Fitting In

February 5, 2010 by nohandsbutours DonnaT 4 Comments

You probably think I’m going to tell you that my adopted Chinese daughters are represented by that lonely red flower but if you guessed that, you’re wrong.

My girls are actually better represented by the two lovely yellow ones (no pun intended) in the upper left. Can you spot them? One is taller than the other and they’re both standing happy and proud right next to each other. Just as you’ll almost always find them here in the real world.

At first glance, the yellow tulips all look the same. But are they really the same? If you look closer, you’ll see that they have different sizes and shapes. Some bloomed sooner and are already starting to fade while others are still waiting for the perfect moment to show the world what they’re made of. Many have imperfect or broken or missing petals. Some are so tightly clumped together that they nearly disappear completely in a bright blur of yellow while others seem to prefer to stand all alone.

I thought about this photograph when Gwen and Maddy brought home their Kindergarten class photo last week. I quickly scanned all of the little faces for my two sweet girls and then I took a moment to stand back and examine the entire class photo in a bit more detail. My girls have been talking about most of these kids for months so it was fun to finally be able to put the faces and names together.

The first thing I noticed was that most of the kids were Asian. I always sorta knew this (since we researched the school before we moved here) but didn’t realize the ratios had grown to be this wide. I specifically looked for Caucasian kids in each class (my girls are in different classes) and I only spotted one. All of the rest of the kids were quite obviously Asian or Indian (one or two Black or Latino). Really, I’m not good at guessing but I’d say that the overwhelming majority (75% or more) were clearly Asian while the rest were Indian and a tiny fraction (like one or two kids total) were something else. Only one was unmistakably Caucasian and I couldn’t help but wonder how it was going to be for THAT kid growing up.

What does this mean to my kids?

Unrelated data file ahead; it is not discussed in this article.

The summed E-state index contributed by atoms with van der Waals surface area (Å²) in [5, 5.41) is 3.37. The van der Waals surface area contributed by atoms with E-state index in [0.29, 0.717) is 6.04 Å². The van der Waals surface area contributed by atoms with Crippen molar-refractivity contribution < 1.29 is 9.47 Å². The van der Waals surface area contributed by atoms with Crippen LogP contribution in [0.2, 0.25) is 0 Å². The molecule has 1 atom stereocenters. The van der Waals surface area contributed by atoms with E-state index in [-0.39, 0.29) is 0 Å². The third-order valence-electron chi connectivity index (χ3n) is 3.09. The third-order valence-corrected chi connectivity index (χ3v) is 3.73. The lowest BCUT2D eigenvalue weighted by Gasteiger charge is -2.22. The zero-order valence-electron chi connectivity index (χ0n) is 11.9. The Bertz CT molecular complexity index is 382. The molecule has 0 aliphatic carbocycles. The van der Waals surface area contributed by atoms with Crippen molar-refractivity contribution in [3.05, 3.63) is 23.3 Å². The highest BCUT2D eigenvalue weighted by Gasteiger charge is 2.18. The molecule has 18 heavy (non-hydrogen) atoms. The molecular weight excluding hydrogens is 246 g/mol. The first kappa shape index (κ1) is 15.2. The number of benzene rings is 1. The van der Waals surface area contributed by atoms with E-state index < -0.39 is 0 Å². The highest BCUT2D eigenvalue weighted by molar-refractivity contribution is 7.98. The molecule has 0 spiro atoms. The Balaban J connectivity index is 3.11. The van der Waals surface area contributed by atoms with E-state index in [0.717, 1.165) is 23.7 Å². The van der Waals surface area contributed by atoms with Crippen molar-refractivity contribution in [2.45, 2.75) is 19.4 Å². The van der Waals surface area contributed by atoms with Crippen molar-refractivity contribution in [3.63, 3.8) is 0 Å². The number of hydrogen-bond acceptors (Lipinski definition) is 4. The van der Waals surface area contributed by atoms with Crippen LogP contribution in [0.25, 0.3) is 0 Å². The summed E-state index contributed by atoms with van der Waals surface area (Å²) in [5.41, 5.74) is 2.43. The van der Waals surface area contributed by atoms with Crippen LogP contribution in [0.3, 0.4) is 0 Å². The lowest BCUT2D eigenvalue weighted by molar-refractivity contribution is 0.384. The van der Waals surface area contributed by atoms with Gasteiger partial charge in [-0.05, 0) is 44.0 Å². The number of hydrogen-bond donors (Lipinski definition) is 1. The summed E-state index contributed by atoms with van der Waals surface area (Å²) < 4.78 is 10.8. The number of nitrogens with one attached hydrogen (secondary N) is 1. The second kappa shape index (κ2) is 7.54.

I think it means that they are the ones who will have to be tolerant and open minded and accepting of classmates who are “different” (instead of the more common situation in International Adoption that it be the other way around). I’m glad my girls will fit in — in almost all of the immediately obvious ways — but I also hope they’ll be kind and compassionate and make the red flower kids feel like they belong and fit in too because some of those red flower kids will discriminate against them when the tables are turned. And the tables will turn constantly.

The world is much more multi-cultural than it was when I was growing up but that doesn’t mean that kids will automatically embrace all of those differences. My husband and I have a big job ahead of us because our girls won’t always be able to blend in. We need to prepare them for that. But we also have to prepare them for the reality that other people will feel like they’re unaccepted too. It’s a big job and I hope we’re up for it.

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4 Responses to “Fitting In”

  1. Kim says:

    I love how God works in such unpredictable ways! The greatest blessing of our expat assignment is living for the first time as the minority!
    Blessings from Hong Kong,
    Kim

  2. Ellie says:

    What a great post! We are getting ready to move and while my elder daughter (11.5) has about 30% Asians in her current school (here in Australia) – who knows what the ratio will be for my younger "asian daughter" wherever we end up. I will definitely look for a school where she can at least have a friend or two who look like her. More importantly, I hope I can teach her acceptance for everyone in her class, no matter what they look like! :)

  3. Donna says:

    Oh, Kim! I'm so envious! We hope to have a chance to live overseas with our family for a while. As a former Army person, I've done it many times and it's something I'd love to let my kids experience.

    Donna
    Our Blog: Double Happiness!

  4. Donna says:

    Ellie, I didn't know Australia had a large Asian population. But we just visited London last summer and I was shocked to see that it's extremely multi-cultural. The world is changing, huh! A good change too!

    Even though diversity is important, I personally think it's really important that children go to school with other kids who look like them. We just watched "Adopted" last weekend and this issue (not fitting in) seemed to be the main source of grief for the leading character in that movie. And I've read about it over and over again on various adult adoptee blogs.

    I'm sure we'll never move our kids to a school where their ethnicity is under represented. Adults can be pretty darn mean but kids can REALLY be cruel. I spent a very painful year in a school where I was one of just a few girls of my race. We were tormented daily and I was in 8th grade so it was already a very confusing time for me. Trust me, that year was hell but it changed my life. I could have grown up bitter and angry but, instead, I became MUCH more compassionate about suffering. It was a good lesson but one I'd never subject my kids to. I guess I'm overly sensitive to this particular thing because of my personal history. In fact, our choice to adopt from China was heavily weighted on the fact that there are LOTS of Chinese people in our neighborhood, schools, workplaces and our personal inner circle of friends.

    Donna
    Our Blog: Double Happiness!

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